The Saurashtra language is spoken by approximately 130,000 people in Southern India. The Saurashtra script is of Brahmic origin, although its exact derivation is not known. Unlike most of the surrounding Dravidian languages, Saurashtra is Indo-European. The language has its own script of the same name, but is also written in the Tamil, Telegu, and Devanagari scripts. There is some debate amongst speakers of the Saurashtra language as to which script is best suited to the language.

The Saurashtra script is an abugida, that is, each letter represents a consonant+vowel syllable. There are thirty-four such letters. An unmarked letter represents a syllable with the inherent vowel [a]; letters can be marked with one of eleven vowel diacritics to represent a syllable with a different vowel. Vowel diacritics are attached to the top right corner of a base letter or written alongside it. There are also twelve letters for writing independent vowels (i.e. word-initial vowels). The four vocalic liquid letters r, ru, l and lu behave in the same way as vowels, so are often included in the vowel class.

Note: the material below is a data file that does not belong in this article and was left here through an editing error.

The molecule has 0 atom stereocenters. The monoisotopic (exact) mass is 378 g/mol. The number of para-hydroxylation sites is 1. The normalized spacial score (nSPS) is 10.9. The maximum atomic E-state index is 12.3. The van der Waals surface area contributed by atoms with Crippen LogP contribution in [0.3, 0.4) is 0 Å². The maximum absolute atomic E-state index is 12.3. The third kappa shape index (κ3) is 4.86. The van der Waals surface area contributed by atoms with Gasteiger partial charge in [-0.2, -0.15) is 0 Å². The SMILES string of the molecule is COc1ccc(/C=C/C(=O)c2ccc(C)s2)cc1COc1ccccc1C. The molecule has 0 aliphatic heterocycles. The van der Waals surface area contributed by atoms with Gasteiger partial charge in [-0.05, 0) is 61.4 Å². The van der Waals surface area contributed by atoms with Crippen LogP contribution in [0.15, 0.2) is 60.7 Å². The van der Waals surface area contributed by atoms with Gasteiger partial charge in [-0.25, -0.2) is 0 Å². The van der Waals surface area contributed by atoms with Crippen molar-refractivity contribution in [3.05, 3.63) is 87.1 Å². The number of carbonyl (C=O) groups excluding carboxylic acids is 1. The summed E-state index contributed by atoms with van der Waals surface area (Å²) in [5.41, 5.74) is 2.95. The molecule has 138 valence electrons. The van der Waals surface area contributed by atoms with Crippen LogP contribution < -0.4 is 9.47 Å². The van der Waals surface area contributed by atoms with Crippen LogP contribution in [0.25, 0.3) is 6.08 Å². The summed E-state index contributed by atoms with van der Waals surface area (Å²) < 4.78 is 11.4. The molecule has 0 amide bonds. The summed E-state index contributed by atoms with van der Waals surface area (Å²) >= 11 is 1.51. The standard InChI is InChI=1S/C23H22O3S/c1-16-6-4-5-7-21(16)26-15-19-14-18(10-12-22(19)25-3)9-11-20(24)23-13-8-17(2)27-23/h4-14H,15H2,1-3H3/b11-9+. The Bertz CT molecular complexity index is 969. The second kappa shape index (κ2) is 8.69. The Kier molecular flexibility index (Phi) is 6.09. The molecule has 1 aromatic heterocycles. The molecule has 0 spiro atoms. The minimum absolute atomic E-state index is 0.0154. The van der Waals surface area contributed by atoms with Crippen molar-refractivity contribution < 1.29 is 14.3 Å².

Early Saurashtra texts use a number of complex conjunct forms for writing consonant clusters. However, when the script was restructured in the 1880s these were abandoned in favour of a virama diacritic, which silences the inherent vowel of the first consonant in a cluster.

The script uses a letter called upakshara, a dependent consonant sign which attaches nasals and liquids to aspirate them. That is, the letter m with upakshara attached represents [mha]. An aspirated nasal or liquid which is followed by a vowel other than [a] is written with the vowel diacritic attached to the upakshara, not to the base letter. Some analyses of the script class aspirated nasal and liquids as a separate set of single discrete letters comprised of two parts.

There is a script-specific set of numbers 0-9, some of which closely resemble Devanagari digits. The widely-attested Indic punctuation marks danda and double danda are used to mark the end of a sentence or clause. Latin comma, full stop and question mark symbols are also used.